Ariel view of an English town

The new government has tough choices to make if it is to achieve its stated ambition of delivering growth

On May 6, 1946, all hell broke loose in the Hertfordshire village of Stevenage. Lewis Silkin, minister of town and country planning in the 1945 Labour government, was in town. By some accounts, half the local population of 6,000 attended a public meeting, most to stage a noisy protest. The tyres of his car were let down and sugar was poured into its petrol tank.

Stevenage was to be designated as the first of the wave of the new towns in which getting on for three million people now live. Today a valuable part of our urban infrastructure, at the time they were not popular among the local population. There was little of the local democratic oversight and control that we might expect in the 21st century. Residents effectively were presented with a fait accompli, a diktat from Whitehall. This was a national priority. They could like it or lump it. Drawing parallels with central planning in what was then Soviet Union, on another visit Silkin was greeted by a sign at the railway station altered to read Silkingrad.

There has been some speculation over whether our new Labour government will match the dramatic announcement by Gordon Brown, only days after the 1997 general election, that the Bank of England would have operational independence over the setting of interest rates. That set the tone for his focus on economic stability. Perhaps the new Labour government, with its stated focus on housebuilding and growth, could take a leaf from that much earlier period. It would be something of a statement of intent if Angela Rayner, as the new housing secretary, were to turn up at a small town or village in Hertfordshire or Surrey or some other green and pleasant part of the London commuter belt and simply announce that, like it or lump it, here there will be a new town of 250,000 houses.

I’m not sure that’s likely, but it’s a good illustration of the sort of thing our new government will need to contemplate if it is as serious as it says it is about growth. Indeed, Rachel Reeves’ very first statement as chancellor was to affirm growth as a national mission. Broadly speaking, we know, we really do know, what it is that we need to do to give ourselves our best shot at growing the economy. And, broadly speaking, we have chosen not to do those things. That’s because they are often difficult. They come with trade-offs and for too long we have been on the wrong side of those trade-offs. In the case of housing and planning, we have prioritised the interests of those who already have homes and live in nice places over the interests of those who need homes close to where there are well-paid, highly productive jobs but who at present are either paying absurd amounts for their housing or are priced out of the area altogether.

Let me illustrate some other trade-offs. We know, and I mean know, that closer trading relationships with the European Union, for instance through membership of the customs union and single market, would be good for growth. However, we have decided for political reasons to leave them and it seems the new government has ruled out rejoining them.

We know that tax reform would be good for growth. It looks from its manifesto as though Labour also considers much action in this field similarly to be beyond the pale. There is no space here for the details, but again we know broadly what to do: get rid of stamp duty, sort out capital gains tax, stop penalising income from employment relative to other forms of income, get rid of the absurd marginal rate structures in income tax, do a better job of full expensing in corporation tax and much more. The obvious barrier is that some people would lose. Never popular. The broader barrier is that, as the overall tax burden has risen, governments have moved heaven and earth to protect average earners and have piled more and more on to companies, high earners, anyone other than the median voter. That, eventually, could come with an economic cost, including to the median voter.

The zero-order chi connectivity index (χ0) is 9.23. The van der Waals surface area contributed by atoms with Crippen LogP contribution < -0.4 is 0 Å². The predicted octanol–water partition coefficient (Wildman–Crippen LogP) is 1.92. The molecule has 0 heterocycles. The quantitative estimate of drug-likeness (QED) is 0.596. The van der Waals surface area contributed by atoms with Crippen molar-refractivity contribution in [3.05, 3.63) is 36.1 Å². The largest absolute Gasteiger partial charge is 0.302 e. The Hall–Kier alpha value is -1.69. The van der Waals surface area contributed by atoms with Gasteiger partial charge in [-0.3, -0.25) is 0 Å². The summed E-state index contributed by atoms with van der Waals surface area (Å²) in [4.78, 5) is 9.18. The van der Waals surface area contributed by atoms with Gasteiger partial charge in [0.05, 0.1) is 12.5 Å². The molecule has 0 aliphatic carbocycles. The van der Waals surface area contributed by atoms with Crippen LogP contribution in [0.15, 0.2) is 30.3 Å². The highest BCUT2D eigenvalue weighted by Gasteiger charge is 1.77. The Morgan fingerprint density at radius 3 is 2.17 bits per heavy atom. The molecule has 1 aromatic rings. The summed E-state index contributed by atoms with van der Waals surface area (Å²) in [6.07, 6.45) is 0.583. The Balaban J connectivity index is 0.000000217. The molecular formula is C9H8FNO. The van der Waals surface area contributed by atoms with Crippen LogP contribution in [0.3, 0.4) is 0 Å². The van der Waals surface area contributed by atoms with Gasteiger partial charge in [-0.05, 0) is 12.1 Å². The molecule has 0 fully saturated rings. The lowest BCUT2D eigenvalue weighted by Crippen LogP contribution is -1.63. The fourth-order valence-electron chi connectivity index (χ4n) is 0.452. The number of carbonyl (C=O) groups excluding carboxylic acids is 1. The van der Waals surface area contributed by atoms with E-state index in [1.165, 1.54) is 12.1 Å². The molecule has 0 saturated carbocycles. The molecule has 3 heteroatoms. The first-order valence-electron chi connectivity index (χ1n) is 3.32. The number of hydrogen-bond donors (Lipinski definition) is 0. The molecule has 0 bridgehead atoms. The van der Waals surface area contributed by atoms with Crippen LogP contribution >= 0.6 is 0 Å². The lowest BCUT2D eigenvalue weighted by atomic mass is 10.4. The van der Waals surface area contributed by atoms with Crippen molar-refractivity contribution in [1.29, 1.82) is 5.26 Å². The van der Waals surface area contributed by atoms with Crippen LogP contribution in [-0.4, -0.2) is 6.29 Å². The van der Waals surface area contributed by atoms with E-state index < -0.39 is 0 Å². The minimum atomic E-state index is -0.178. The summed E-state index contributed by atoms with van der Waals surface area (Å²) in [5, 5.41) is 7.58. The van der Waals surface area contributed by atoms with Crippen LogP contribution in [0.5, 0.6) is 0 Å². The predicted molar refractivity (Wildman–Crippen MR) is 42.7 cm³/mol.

We also know that a better education system, from the early years through to vocational and further education, is needed, as is investment in infrastructure. They may sound rather different, but they come with two similar challenges. First, they cost money, and we like to pretend that we can achieve growth without upfront investment and hence higher taxes or lower spending elsewhere. Second, they are hard to get right and require long-term consistency, a focus on delivery and patience. Political rewards therefore can be lacking. Yet if we want growth, we have to prioritise the long term, as Lewis Silkin and that 1945 Labour government did.

A government putting economic growth front and centre of its priorities, as I absolutely believe it should, needs to get much more right. There are tough choices to be made on everything from regulation and competition to welfare reform and devolution. But if this all sounds too hard and risky, our new government should bear one thing in mind. Each individual decision may come with a political cost, but a failure to raise living standards over time will come with the ultimate political cost of electoral oblivion.

Feeble economic performance was not the only reason for the Conservatives’ descent into the electoral abyss, but it was a pretty big part of it. Our new ministers should bear that in mind each time that they have to make these tough choices. Shying away from them may seem politically easier in the short run, but in the long run if you don’t make the choices that promote growth, not only will you fail the country, you will sow the seeds of your own failure.

This article was first published in The Times, and is reproduced here with kind permission.